PNP fails to deliver
Many manifesto, campaign trail commitments remain untouched
Tyrone Reid, Senior Staff Reporter
Observers, analysts and technocrats are of the view that the People's National Party (PNP) has failed to deliver on many of its campaign promises within its first 100 days.
During the national leadership debate that preceded the December 29 general elections last year, PNP leader Portia Simpson Miller said she would take the fight to corrupt officials in the government service.
"I am very strong in terms of fighting corruption and will not tolerate any form of corruption in a People's National Party government.
"I will ensure the strengthening of these institutions like the Office of the Contractor General and all the institutions having to investigate corruption and deal with corruption when they are reported," said Simpson Miller.
However, Contractor General Greg Christie, believes the Simpson Miller administration has not been strong and decisive on corruption.
Christie, the watchdog of the country's contract awards process, said his office has not been strengthened at all since the PNP was elected to form the Government.
According to Christie, he wrote to the prime minister on her first day in office, presented her with more than 26 recommendations and informed her that he would be obliged to meet at a time convenient to her.
"I haven't even had an acknowledgement of the letter," Christie said.
Simpson Miller also pledged to remove the General Consumption Tax on electricity to ease the burden on households and the production sector. That too has not materialised.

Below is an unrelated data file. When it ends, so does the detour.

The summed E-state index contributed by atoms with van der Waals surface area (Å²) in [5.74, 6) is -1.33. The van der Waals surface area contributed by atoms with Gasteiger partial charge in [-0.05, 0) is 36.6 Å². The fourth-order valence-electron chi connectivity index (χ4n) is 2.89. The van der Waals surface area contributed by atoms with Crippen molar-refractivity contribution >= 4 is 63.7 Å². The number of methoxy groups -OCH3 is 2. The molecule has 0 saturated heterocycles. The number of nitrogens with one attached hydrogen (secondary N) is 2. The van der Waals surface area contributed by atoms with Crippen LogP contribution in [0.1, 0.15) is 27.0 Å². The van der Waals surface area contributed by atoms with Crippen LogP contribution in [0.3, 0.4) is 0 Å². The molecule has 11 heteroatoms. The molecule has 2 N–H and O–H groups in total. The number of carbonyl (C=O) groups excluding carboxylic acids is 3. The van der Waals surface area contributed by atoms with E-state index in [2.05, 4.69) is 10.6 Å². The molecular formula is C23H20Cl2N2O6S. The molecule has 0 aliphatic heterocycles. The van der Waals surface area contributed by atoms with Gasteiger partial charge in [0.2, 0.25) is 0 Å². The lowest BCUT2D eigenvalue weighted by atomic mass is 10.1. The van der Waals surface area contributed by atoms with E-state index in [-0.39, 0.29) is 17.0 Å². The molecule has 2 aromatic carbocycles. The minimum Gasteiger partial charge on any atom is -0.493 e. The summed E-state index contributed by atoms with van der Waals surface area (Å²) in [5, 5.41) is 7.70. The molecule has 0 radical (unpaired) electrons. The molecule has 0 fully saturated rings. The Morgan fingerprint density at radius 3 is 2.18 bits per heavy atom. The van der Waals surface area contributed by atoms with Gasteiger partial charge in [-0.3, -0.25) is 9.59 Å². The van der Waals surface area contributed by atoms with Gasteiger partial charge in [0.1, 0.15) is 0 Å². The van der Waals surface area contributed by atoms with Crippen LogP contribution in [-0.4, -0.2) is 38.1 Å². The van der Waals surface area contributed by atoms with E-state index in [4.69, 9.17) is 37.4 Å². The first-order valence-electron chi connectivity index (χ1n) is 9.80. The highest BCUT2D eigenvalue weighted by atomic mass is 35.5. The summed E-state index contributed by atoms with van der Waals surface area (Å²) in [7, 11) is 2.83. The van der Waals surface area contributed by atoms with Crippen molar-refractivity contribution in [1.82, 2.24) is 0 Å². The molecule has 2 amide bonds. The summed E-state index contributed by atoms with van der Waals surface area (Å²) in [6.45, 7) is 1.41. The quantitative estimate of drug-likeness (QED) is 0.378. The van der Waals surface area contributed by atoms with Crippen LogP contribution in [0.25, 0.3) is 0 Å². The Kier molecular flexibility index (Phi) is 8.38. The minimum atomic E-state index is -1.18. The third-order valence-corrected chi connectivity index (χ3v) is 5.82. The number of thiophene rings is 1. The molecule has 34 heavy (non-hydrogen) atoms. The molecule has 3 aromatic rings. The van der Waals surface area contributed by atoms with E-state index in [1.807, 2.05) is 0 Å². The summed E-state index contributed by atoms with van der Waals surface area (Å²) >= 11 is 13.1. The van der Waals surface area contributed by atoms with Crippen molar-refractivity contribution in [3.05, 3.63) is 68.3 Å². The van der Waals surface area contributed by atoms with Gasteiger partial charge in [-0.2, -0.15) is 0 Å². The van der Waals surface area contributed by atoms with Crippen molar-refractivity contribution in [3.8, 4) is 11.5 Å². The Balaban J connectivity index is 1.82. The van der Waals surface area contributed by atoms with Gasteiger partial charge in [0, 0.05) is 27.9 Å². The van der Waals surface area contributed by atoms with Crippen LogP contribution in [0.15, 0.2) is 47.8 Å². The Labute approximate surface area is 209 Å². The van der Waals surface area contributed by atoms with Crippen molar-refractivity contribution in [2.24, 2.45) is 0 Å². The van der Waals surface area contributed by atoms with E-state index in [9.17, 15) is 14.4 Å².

The PNP president also promised to finance a national export strategy and to work with exporters to bring in more foreign exchange into the country.
But Vitus Evans, president of the Jamaica Exporters' Association (JEA), told The Sunday Gleaner that the promise to exporters has not been kept.
"So far, nothing has happened yet (but) we will keep lobbying for it," said Evans.
The prime minister also promised a commission of enquiry into the Trafigura affair. But the Government has failed to deliver on that promise in its first 100 days.
"Certainly, we have nothing to hide and anything that can clear the air on Trafigura, which was a contribution to a political party," she said.
Asked how long it would take her party, if returned to power, to renegotiate the Jamaica Development Infrastructure Programme, Jamaica Public Service and International Monetary Fund contractual agreements, Simpson Miller said it would be done within the PNP's first and second week in government.
None of the referenced contracts have been renegotiated.
However, to the Government's credit, it has delivered somewhat on its crisis jobs programme - Jamaica Emergency Employment Programme (JEEP). After sputtering, the government's JEEP left the garage last month.